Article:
What a difference a year makes. President-elect Barack Obama hasn’t even taken office and we’re experiencing climate change.
Not the global warming variety that keeps bypassing the bone-chilling American winter. It’s change in D.C. Obama, who promised a government of “change” unveiled a switcheroo in his Jan. 2 radio address, also available on the Change.gov Web site.
Obama is releasing details of his economic recovery plan that includes spending hundreds of billions of dollars. It also entails a major jobs component. “The No. 1 goal of my plan, which is to create 3 million new jobs, more than 80 percent of them in the private sector,” he says in the new video.
That’s quite a goal for a new government that only recently was snowing the American public and the media on the very same issue. Call it the great snow job of 2009. It wasn’t the fluffy, light kind of precipitation reminiscent of Hallmark cards. This was the heaviest kind that buries us 3 feet deep.
It was all part of how Obama was getting away with the Big Lie on the economy. Only a few days before the latest Obama comment, his economics team was running around the country saying they will “save or create” 3 million jobs.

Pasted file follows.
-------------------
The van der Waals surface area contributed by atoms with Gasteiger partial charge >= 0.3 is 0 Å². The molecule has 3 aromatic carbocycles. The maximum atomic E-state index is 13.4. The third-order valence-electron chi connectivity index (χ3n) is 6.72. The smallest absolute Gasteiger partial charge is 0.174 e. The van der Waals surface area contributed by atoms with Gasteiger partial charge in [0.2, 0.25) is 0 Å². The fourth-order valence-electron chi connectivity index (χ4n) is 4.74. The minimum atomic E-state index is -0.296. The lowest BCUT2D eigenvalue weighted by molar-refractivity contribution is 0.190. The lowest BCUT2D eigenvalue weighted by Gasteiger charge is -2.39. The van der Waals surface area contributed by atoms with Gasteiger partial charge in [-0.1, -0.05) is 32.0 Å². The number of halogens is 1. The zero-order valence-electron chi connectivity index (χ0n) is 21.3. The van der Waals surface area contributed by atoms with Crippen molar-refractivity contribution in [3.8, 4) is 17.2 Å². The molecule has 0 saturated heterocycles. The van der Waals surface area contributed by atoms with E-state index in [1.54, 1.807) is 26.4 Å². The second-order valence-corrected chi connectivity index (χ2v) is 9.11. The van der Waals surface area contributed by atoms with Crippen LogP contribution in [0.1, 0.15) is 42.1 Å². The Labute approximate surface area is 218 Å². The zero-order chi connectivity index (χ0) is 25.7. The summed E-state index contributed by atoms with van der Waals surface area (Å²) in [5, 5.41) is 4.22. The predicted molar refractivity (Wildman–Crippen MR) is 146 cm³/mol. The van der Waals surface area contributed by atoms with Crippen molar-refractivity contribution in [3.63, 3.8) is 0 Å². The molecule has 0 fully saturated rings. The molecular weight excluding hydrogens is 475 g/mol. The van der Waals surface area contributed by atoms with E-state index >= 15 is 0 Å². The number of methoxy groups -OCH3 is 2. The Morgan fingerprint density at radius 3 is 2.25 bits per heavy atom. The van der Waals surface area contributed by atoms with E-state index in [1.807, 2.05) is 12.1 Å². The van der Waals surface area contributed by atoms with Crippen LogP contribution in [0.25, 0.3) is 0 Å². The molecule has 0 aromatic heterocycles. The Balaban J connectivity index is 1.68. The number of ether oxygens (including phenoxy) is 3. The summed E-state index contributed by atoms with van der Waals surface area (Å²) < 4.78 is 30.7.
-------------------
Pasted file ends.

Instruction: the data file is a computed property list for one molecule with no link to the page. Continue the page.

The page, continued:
Sometimes. Other times, they claimed they would actually create 3 million jobs. Before that, the number was 2.5 million.
Listen to some of Obama’s top snowmen. First up is former Clinton Treasury Secretary Larry Summers who will head the White House National Economic Council in the Obama administration. According to a Summers op-ed in the Dec. 28 Washington Post, “a key pillar of the Obama plan is job creation. In the face of deteriorating economic forecasts, Obama has revised his goal upward, to 3 million.” Summers goes on to say that “more than 80 percent of these 3 million jobs will be in the private sector.” Summers sums it up by say: “This is a bold goal.”
Then we have David Axelrod, a senior adviser to the incoming president. Axelrod told a CBS “Face the Nation” audience the very same day that job creation isn’t the real goal – stopping unemployment is. “So we want to create 3 million – or create or save 3 million jobs to forestall that.”
In an amazing exercise in doublespeak, Axelrod even referenced the Summers op-ed and still, using an appropriate Clinton-era term, parsed it differently.